The crash of the National Air Cargo 747-400F at Bagram, Afghanistan, was a real out-of-control accident in the sense that the aircraft was clearly outside its flight envelope well before it hit the ground, and pilot attempts to recover were likely to have been futile. Although no formal information has been made available, the suspicion is that the freight shifted aft during the take-off run or after rotate, because video footage of the early climb clearly shows that pitch-control was lost.
Among the other jet crashes, there have been some more traditional accident scenarios, particularly the SCAT Bombardier CRJ200 crash in January 2013 on an instrument landing system (ILS) approach in fog at Almaty, Kazakhstan. This appears to have been a classic poor visibility accident in which the crew either failed to monitor glidepath and speed or deliberately ignored the glidepath guidance in hope of making visual contact with the runway lights.
The same appears to be true of the Lion Air 737-800 approach at Denpasar, except it was on a non-precision approach using VOR/DME guidance. The crew clearly elected to continue the approach through their decision height without having sight of the runway, and eventually paid the price for it with a broken aeroplane. Similarly, the UPS A300F crew at Birmingham, Alabama, was carrying out a non-precision localiser/DME approach at night when the aircraft hit rising ground on short final approach. It did not help that the runway had only edge lighting and no approach lights.
The Asiana accident – the first-ever fatal accident for a 777 – was in a category that is becoming more common: the pilots’ failure to monitor or control the aircraft’s airspeed and rate of descent on approach. It was disclosed at the routine public hearing on the accident that the National Transportation Safety Board’s interview with the pilots revealed another factor – the pilot’s admitted unhappiness with carrying out an approach with the ILS glideslope inactive, even in daylight and good visibility.
It became clear in the interview that the pilot flying, a new captain under instruction by the examiner in the right-hand seat, did not completely understand the autopilot and autothrottle modes, but was also reluctant to trip them out.
A manual selection of the throttle levers to idle because the aircraft was too high on the early approach did not disconnect the autothrottle, but put it in “hold” mode, so the engines remained at idle and the aircraft gradually dipped below the approach path, simultaneously slowing the 777 to an airspeed far less than the commanded 136kt (252km/h).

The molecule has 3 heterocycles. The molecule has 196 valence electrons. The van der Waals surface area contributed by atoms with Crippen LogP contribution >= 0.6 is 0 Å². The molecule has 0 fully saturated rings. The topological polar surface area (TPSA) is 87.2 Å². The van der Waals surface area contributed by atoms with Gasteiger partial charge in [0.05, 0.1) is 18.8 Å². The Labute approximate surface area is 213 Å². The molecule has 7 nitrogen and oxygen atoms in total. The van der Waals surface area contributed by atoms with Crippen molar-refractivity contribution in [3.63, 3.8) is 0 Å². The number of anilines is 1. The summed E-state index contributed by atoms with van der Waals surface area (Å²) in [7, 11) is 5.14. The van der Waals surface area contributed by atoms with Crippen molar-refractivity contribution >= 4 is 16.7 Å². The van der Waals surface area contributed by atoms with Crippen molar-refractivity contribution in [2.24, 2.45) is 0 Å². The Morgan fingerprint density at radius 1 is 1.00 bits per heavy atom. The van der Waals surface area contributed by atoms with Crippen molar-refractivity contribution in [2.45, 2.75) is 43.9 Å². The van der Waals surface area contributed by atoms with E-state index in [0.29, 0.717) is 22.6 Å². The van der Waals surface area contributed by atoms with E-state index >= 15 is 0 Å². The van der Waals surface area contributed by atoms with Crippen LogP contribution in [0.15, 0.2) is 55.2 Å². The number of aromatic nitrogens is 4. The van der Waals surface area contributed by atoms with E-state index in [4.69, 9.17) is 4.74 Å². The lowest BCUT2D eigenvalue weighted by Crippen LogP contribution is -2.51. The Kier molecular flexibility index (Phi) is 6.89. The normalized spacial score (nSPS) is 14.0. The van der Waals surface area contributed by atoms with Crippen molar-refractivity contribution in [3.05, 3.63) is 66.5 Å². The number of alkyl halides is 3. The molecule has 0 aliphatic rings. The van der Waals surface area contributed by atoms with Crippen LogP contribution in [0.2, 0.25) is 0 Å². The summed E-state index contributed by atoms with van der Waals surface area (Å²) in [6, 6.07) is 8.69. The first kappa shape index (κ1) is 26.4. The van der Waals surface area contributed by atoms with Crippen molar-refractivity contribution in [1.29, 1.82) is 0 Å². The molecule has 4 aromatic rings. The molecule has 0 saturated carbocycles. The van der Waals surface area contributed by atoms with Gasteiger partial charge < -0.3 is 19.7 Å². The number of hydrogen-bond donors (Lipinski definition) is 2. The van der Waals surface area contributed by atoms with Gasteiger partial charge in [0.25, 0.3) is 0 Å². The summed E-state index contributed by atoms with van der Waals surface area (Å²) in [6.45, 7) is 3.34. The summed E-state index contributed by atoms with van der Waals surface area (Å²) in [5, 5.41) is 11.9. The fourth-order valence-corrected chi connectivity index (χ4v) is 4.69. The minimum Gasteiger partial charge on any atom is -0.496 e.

The pilots did not know about the “hold” mode and assumed that the autothrottle would work as normal. This is not the first time the autothrottle mode has confused pilots: it confused EASA test pilots when they were testing the 777 and 787, but they were monitoring the aircraft’s behaviour so no ill came of it. The Asiana pilots failed to recognise that the power levers did not move again and did not monitor the aircraft’s speed or descent profile until it was too late.
It has taken around 1,300 deaths from LOC-I accidents in the last 20 years for the industry to recognise, formally, that highly automated cockpits are de-skilling pilots in subtle but dangerous ways, and that they are not taught properly how to make best use of the sophisticated flight management systems. Finally, however, the US Federal Aviation Administration has -published its long-awaited study by the Commercial Aviation Safety Team (CAST) Flight Deck Automation Working Group (dubbed FltDAWG) entitled The operational use of flight path management systems.
This FAA-led work is a seminal report and it is the first attempt by an aviation authority anywhere in the world to define the problem rather than treat the symptoms.
Yet the FltDAWG has not proposed solutions, it has just defined what needs to be solved. The FAA has handed the task of deciding what should be done over to the Air Carrier Training Steering Group. When solutions have been agreed, airlines would then be under pressure to adopt the recommendations voluntarily. The agency cannot impose regulatory solutions because, with safety in the USA as good as it is, new regulation would fail the cost-benefit analysis test even if it would, one day, save lives.